The babies exposed to cocaine before birth generally have disturbed sleep patterns and are very likely to have feeding difficulties. Since they have residual cocaine in their system at birth, they tend to develop withdrawal symptoms like agitation and restlessness. They can be jittery and start crying very easily. It is very hard to console these babies and nothing seems to comfort them. However, some babies born to mothers using cocaine become unresponsive and tend to sleep most of the time.

6. Central Nervous Problems

While some brain damaging effects of cocaine are immediately recognizable at birth, there are many which do not present till a later age. These children are very likely to have learning difficulties and a very slow growth rate. There are strong chances of them having behavioral issues like being aggressive or having a short attention span. They are often slow learners and have poor language skills as compared to their peers and many of them need special education.

FAQs on Cocaine and Pregnancy

1. Are There Chances of the Baby Being Addicted to Cocaine If I Continue to Use Cocaine During Pregnancy?

The babies, born to mothers who continue to use cocaine during pregnancy, show withdrawal symptoms two to three days after birth. These symptoms include tremors, restlessness, irritability, muscle rigidity, sleep disturbance and feeding difficulties. The babies can be hyperactive or very sleepy. Other less common symptoms are diarrhea, vomiting and sometimes seizures can also happen. If you have been taking cocaine during pregnancy, inform your obstetrician so they are prepared to deal with any complications.

2. Is It Possible to Detect the Damage Done by Cocaine to the Baby Before Birth?

It is possible to detect any structural abnormality or low birth weight with the help of ultrasound scans and you can discuss with your doctor about them. Unfortunately there are no tests available for detecting brain function and development. You need to tell the pediatrician about cocaine use during pregnancy, so they can be in a better position to look after the child.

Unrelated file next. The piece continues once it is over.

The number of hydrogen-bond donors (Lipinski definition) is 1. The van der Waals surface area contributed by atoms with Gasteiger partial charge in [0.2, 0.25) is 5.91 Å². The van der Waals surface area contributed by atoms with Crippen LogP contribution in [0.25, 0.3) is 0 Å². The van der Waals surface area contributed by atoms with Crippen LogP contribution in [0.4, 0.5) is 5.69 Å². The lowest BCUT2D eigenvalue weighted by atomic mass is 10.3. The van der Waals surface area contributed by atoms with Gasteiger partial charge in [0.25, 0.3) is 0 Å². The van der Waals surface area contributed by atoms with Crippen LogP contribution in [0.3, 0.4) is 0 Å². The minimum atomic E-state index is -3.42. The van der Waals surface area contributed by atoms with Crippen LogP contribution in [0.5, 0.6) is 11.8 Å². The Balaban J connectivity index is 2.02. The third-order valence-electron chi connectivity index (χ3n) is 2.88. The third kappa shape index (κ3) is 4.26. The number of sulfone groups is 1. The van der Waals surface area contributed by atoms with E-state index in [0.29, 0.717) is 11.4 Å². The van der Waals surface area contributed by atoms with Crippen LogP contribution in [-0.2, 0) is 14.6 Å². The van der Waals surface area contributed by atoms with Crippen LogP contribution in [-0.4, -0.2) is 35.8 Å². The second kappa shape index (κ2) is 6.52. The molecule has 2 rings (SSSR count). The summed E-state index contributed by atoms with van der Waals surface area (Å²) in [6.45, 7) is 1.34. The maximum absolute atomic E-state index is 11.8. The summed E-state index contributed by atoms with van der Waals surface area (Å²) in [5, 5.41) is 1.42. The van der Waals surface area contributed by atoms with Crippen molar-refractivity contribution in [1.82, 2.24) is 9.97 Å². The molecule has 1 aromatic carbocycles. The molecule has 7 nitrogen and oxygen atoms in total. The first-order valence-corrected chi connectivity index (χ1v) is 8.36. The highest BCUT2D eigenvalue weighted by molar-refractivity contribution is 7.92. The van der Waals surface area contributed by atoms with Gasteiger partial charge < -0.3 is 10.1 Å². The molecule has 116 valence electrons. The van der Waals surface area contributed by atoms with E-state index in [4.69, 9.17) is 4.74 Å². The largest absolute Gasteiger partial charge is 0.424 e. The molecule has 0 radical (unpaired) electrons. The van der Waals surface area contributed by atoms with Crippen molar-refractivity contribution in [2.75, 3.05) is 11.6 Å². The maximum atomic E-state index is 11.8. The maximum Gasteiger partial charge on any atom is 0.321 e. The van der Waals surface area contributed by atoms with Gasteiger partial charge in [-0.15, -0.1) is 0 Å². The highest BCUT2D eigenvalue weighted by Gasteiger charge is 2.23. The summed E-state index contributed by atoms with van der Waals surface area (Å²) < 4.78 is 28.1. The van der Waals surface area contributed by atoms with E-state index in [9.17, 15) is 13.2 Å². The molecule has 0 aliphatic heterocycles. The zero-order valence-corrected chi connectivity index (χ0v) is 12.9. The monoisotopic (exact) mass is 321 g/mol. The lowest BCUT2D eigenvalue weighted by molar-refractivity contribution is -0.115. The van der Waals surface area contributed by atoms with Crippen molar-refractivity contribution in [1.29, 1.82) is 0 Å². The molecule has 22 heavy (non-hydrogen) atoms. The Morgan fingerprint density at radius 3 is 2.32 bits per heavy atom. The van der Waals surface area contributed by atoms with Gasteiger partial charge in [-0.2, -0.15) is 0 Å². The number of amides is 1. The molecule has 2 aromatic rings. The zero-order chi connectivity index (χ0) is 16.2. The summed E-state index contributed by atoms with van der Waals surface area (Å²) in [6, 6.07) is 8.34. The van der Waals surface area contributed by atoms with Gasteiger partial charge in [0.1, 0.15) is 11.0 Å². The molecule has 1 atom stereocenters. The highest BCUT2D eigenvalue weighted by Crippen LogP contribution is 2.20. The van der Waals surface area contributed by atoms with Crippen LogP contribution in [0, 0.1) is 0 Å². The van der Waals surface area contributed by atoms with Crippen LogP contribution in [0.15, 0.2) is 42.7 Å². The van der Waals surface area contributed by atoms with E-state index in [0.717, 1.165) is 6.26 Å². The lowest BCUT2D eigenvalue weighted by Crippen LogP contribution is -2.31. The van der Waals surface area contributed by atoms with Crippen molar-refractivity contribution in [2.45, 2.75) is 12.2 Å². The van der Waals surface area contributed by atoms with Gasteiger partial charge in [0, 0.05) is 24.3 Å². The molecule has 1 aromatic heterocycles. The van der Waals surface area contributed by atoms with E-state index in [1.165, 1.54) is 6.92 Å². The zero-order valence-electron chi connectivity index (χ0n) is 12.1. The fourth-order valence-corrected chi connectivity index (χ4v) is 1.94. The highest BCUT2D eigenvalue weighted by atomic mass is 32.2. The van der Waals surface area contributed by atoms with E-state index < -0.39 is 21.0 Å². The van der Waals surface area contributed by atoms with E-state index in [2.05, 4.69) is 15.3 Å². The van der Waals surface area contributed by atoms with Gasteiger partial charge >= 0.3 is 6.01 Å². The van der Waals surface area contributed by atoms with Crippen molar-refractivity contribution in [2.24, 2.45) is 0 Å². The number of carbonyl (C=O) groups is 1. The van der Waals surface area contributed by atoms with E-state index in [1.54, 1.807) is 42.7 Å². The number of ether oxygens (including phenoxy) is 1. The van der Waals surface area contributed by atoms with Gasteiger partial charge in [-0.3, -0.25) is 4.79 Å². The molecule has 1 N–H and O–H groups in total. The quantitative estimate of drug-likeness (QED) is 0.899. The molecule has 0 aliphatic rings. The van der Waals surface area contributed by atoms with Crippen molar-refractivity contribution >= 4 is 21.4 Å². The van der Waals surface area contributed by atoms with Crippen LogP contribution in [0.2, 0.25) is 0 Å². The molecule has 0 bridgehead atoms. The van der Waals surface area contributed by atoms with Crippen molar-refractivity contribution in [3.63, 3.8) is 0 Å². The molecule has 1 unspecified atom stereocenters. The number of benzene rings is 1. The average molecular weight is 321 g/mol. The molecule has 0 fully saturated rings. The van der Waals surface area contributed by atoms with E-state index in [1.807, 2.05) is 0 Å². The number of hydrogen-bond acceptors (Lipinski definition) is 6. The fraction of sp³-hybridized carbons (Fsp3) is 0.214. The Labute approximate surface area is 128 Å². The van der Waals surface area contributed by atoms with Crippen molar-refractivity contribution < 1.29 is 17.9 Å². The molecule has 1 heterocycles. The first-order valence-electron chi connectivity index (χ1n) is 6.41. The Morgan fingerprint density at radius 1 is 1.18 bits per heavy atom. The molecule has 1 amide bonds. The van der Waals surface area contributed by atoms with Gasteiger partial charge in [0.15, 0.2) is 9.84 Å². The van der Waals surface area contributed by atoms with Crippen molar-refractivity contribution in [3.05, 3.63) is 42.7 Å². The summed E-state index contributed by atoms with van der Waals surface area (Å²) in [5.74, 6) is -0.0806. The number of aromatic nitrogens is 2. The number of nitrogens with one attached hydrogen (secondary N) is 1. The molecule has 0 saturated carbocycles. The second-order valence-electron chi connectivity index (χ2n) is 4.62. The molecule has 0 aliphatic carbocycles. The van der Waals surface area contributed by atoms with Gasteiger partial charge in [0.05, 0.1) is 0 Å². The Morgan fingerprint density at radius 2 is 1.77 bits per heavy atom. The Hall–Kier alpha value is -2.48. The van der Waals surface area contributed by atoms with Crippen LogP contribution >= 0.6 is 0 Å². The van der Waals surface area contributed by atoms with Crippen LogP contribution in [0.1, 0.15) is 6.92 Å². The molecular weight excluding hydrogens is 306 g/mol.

3. Should I Stop Cocaine Use If I Am Breastfeeding?

It is strongly recommended to avoid using cocaine while breastfeeding as it is found in breast milk and there are cases where babies showed signs of cocaine toxicity when they were breastfed by mothers shortly after cocaine use. Do not apply it on your nipples if they are sore to ease off the pain, this is very dangerous for the infant. Discuss with your doctor regarding breastfeeding and other options available.

4. What Are the Risks Associated with the Baby's Father Taking Cocaine While I Get Pregnant?

Cocaine use leads to decrease sperm count in men using it and there is a higher number of abnormal sperms in the semen of those who use it. These factors decrease male fertility. Theoretically when a sperm contaminated with cocaine fertilizes an egg, there are chances of abnormal development, but this hypothesis is not proven yet. Any man wanting to father a child should discontinue cocaine use for at least three months to have healthy sperms and better chances of conception.